PALM OIL NEWS
February 11, 2019

IUCN report aligned with President Jokowi’s instruction



JAKARTA (foresthints.news) June 2018-released IUCN report titled “Oil Palm and Biodiversity” concluded that “From a biodiversity perspective, further expansion of oil palm into native forests should be prevented.” 

Prior to reaching this key conclusion, the report also mentioned that “the evidence presented in this (IUCN) report clearly indicates that oil palm development at the expense of tropical forest reduces the diversity and abundance of most native species.”

One of the chapters in the IUCN report also reviewed the past impacts of oil palm development on biodiversity, declaring that “Oil palm has been locally responsible for high deforestation rates.”  

The IUCN report tied together all this evidence by summarizing that “As much as 50% of all deforestation on the island of Borneo between 2005 and 2015 was driven by oil palm development.”

The following images constitute further evidence of the loss of peat forests inhabited by the critically-endangered Bornean orangutan for palm oil expansion, a situation ongoing at least as recently as late January this year, as previously reported by foresthints.news (Jan 30)





Aligned with the President’s move

In September last year, President Joko “Jokowi” Widodo gave a clear instruction by signing a moratorium on the expansion of palm oil plantations involving good forest cover, both for new permits as well as for existing palm oil concessions.

In terms of substance, the essence of the 2018 IUCN report is very much aligned with the President’s instruction of prohibiting any new palm oil expansion that converts good forest cover. 

Nonetheless, a new palm oil permit has recently been granted by Environment and Forestry Minister Siti Nurbaya to a Murdaya palm oil company (PT HIP), just three months after the President’s instruction was issued.

This new palm oil permit is dominated by primary and secondary forests, covering around 80% of the area concerned, as earlier exposed in a foresthints.news report (Jan 22) and shown in the following Google Earth images from Greenomics Indonesia.





Key concerns from Indonesian CSOs 

The issue of the controversial new palm oil permit granted by Minister Nurbaya has been raised again by an alliance of Indonesian civil society organizations (Feb 10) consisting of Sawit Watch, Madani Berkelanjutan Foundation, Telapak, Elsam, Greenpeace, Forest Watch Indonesia, ICEL and BYTRA Aceh.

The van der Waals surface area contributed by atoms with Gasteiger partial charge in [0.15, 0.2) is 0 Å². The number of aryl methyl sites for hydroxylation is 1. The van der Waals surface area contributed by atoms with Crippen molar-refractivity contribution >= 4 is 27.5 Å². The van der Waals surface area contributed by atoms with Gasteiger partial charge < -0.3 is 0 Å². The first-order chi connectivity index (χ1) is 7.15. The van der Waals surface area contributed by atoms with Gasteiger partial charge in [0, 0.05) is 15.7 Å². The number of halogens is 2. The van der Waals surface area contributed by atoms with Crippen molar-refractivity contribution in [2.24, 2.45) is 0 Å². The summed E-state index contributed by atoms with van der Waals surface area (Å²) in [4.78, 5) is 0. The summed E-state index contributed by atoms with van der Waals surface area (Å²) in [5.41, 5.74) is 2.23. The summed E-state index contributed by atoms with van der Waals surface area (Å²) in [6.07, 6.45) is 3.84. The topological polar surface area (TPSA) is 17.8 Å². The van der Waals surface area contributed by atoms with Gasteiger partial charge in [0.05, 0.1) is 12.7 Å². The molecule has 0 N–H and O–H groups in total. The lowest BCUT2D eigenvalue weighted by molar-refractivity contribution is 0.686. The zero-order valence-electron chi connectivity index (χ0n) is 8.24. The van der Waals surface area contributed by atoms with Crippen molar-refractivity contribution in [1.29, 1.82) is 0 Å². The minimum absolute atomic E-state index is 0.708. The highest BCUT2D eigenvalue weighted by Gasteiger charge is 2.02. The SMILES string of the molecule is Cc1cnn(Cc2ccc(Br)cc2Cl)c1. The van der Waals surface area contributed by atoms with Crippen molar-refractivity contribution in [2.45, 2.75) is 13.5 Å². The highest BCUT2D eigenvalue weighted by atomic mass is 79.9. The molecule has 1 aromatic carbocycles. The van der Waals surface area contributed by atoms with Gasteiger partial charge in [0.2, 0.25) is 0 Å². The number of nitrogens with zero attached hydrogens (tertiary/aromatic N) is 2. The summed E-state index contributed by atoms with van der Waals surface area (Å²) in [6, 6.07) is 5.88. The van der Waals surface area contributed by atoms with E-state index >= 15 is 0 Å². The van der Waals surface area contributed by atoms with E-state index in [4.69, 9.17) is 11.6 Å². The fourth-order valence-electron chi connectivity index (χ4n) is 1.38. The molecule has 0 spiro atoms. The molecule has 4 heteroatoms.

The CSO alliance has asked the Indonesian government to pay attention to important points relating to deforestation as well as the necessity of ending this practice, along with peat destruction, issues highlighted in last year’s IUCN report too.

Among other things, most notably a call for the improvement of forest and palm oil plantation governance, the CSO alliance has also requested that the government reinforce the implementation of the President’s palm oil expansion moratorium.

The CSO alliance has essentially appealed for Indonesia’s Coordinating Minister for the Economy not to merely partially heed the IUCN report, but instead to consider it in full, in terms of both its context and substance, so as not to be misguided in making key conclusions.

Demand/supply side polices 

The IUCN report also concluded that the prevention of further expansion of palm oil plantations involving native forests “can be achieved through demand-side policies (e.g. the new European Union policies on the use of palm oil for biofuel).”

Furthermore, as another option, the IUCN report went on to emphasize the need for “supply-side policies (e.g. strengthening environmental governance to protect forests and other ecosystems in producer countries).”

The IUCN report also recommended the need for a study that not only addresses the issue of environmental and biodiversity objectives to be achieved in the palm oil sector, but also how to attain social and economic goals as well.


              

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